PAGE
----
Monday, 31 May 2010

the love Shack, baby?

It's the book some people love to love. 
It's also the book quite a few folk I know love to hate.
It's a Christian literary phenomenon!
It's a pile of ...?
Some not-very-deep musings on... The Shack

To be fair, The Shack was always going to have a hard time getting through the cynicism engendered by the over-hype.
I am an awkward customer when it comes to claims that 'this product changed my life' - crumbs, my becoming a Christian was tough enough, let alone being won over to The Shack.
I bought the book, but was I going to 'buy' the accompanying hype?
Did The Shack change my life?
No. It just irritated me.

The writing - oh, very, dear. So pedestrian in its pace that I visibly aged as I turned each page. It laboured some points so hard that I was left bludgeoned into a state of apathy. Did I care about the characters in the story-line? Not really. Did I find myself frequently humming the mantra 'oh, just get on with it, already'? Check. 

And yet, even thought most of the pores of my very being screamed at me to stop reading, I did keep reading. Even in the midst of the most profound irritation at poor grammar and schmaltzy story, I found myself stumbling across wee gems. I smiled at the description of walking on water. I occasionally grinned at the depiction of the Trinity - God the parent as a big Mama, cooking and nurturing and just generally looking out for everyone was, dare I use the 'c' word... kind of cute.

The Trinity... hmmm, I am left with some theological niggles- is The Shack in danger of a form of Modalism? 

Occasional sentences, in amidst some of the most abysmal writing I have had the displeasure to read, popped out at me with the profundity of a killer knock-out punch: surprising when it happens, but it does happen.

My sense of The Shack is that it's a bit curate's egg - good in parts. I also wonder if there's a cultural context that this Scottish-Aussie doesn't quite get? Maybe if you're from Northern America, the book just works better?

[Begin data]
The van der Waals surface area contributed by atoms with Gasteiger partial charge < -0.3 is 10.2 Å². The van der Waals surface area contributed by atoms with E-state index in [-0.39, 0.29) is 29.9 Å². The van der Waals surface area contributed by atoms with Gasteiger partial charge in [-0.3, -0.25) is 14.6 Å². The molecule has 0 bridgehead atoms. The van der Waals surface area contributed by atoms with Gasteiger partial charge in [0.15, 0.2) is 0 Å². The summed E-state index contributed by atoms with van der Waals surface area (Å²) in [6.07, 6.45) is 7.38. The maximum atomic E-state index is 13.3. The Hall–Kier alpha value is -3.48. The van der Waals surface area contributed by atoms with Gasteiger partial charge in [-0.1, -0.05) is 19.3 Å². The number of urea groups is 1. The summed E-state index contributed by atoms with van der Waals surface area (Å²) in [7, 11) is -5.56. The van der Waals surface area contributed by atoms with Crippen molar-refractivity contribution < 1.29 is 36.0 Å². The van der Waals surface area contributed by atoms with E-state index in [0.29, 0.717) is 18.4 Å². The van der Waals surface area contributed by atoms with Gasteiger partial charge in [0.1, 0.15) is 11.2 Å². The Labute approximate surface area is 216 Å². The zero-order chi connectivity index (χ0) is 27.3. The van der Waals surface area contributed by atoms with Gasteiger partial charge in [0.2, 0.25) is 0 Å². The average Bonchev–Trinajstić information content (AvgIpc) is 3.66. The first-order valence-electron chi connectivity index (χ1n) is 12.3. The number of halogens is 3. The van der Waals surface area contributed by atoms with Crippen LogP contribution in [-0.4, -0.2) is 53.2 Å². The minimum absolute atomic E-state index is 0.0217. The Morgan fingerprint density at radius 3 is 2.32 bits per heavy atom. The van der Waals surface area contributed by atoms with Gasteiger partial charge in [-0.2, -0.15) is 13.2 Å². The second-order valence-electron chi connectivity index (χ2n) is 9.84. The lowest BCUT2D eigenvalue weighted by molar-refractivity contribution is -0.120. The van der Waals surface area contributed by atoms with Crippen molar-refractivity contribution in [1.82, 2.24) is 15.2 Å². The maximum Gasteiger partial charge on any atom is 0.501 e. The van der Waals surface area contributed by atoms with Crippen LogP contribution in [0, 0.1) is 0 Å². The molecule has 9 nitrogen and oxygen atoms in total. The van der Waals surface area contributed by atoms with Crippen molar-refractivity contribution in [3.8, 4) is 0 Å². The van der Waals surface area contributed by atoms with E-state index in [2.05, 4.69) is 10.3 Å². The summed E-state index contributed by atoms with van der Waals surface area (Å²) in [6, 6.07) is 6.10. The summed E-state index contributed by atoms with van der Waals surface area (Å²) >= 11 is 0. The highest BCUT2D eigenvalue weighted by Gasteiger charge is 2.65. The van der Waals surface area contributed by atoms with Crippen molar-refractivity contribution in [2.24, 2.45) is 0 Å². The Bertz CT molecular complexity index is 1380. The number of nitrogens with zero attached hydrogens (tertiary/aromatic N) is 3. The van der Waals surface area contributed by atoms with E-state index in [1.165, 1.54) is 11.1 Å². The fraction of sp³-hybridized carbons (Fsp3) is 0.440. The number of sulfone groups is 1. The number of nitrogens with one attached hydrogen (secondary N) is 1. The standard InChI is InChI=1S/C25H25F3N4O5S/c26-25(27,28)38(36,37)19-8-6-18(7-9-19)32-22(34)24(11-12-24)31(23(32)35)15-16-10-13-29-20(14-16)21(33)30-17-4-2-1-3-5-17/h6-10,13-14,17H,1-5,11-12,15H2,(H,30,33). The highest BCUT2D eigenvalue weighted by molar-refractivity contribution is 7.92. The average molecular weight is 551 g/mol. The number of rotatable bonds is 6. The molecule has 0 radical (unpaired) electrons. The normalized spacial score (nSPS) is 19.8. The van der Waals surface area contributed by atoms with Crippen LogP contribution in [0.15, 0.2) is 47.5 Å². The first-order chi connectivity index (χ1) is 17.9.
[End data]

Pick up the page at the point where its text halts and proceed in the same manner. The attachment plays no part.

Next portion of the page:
So... someone who loved it: convince me I'm wrong. Tell me why this is the 'awesome, life-changing' book so many people claim it to be :)


JohnO said...

I entirely agree that it was very badly written, had a naff story-line and was, generally speaking, about as far from good literature as you could get. It triggered a few theological warning sensors with me as well - universalist for the wrong reasons (iirc) and the modalism amongst others.
What it did do though, and this, I think, is its value, is that it seriously challenged a lot of the cutesy, stereotypical, unthinking images many have of God, the Trinity, heaven, new creation and so on.
"Awesome, life-changing" it may not be to many thinking Christians, but to many brought up on a diet of a wrathful God who insists you follow the rules (think conservative US - the primary audience) maybe it is just that.

Shuna said...

I hated it! for all the reasons given above. That said I did use the imagery given of the Holy Spirit in my sermon on Sunday! lol

An hour or so of my life I won't get back, as the saying goes!

crabbit besom said...

Funnily enough my supervisor brought this book up at our meeting tonight. The opinions above by both of you were shared by both of us - neither found it a life-changing book, and found it profoundly irritating - especially in its depiction of the Trinity. Modalism was mentioned too. However, we did wonder if it would have a different effect on those who saw God as a vengeful and rule-book adhering tyrant. Not my best read of the year!

Kathryn said...

I read it while high on morphine from last year's broken arm...Under those circumstances it was just about tolerable, but when the puppy shredded it I shed not a tear...

Julie said...

well... I am loathe to admit it - but I enjoyed it!! I liked the Trinitarian images; I thought the story was ludicrous, predictable, pretentious and unecessarily schmaltzy. However, it does not pretend to be deeply theological; it freely admits it is a story- and to be honest I have read worse!!
I read it because it was given to me by a good friend who had absolutely loved it. I read it as a story with a loosely Christian theme; and I thnk it contained interesting approaches to the themes of anger, bitterness and forgiveness... but I didn't read the hype until afterwards. I didn't expect it to change my life- which is good because it didn't.
the hype - which I have now read - reminds me of the rapture with which the Alpha Course was first hailed; my only comment there is that it's pretentious too - but it works!!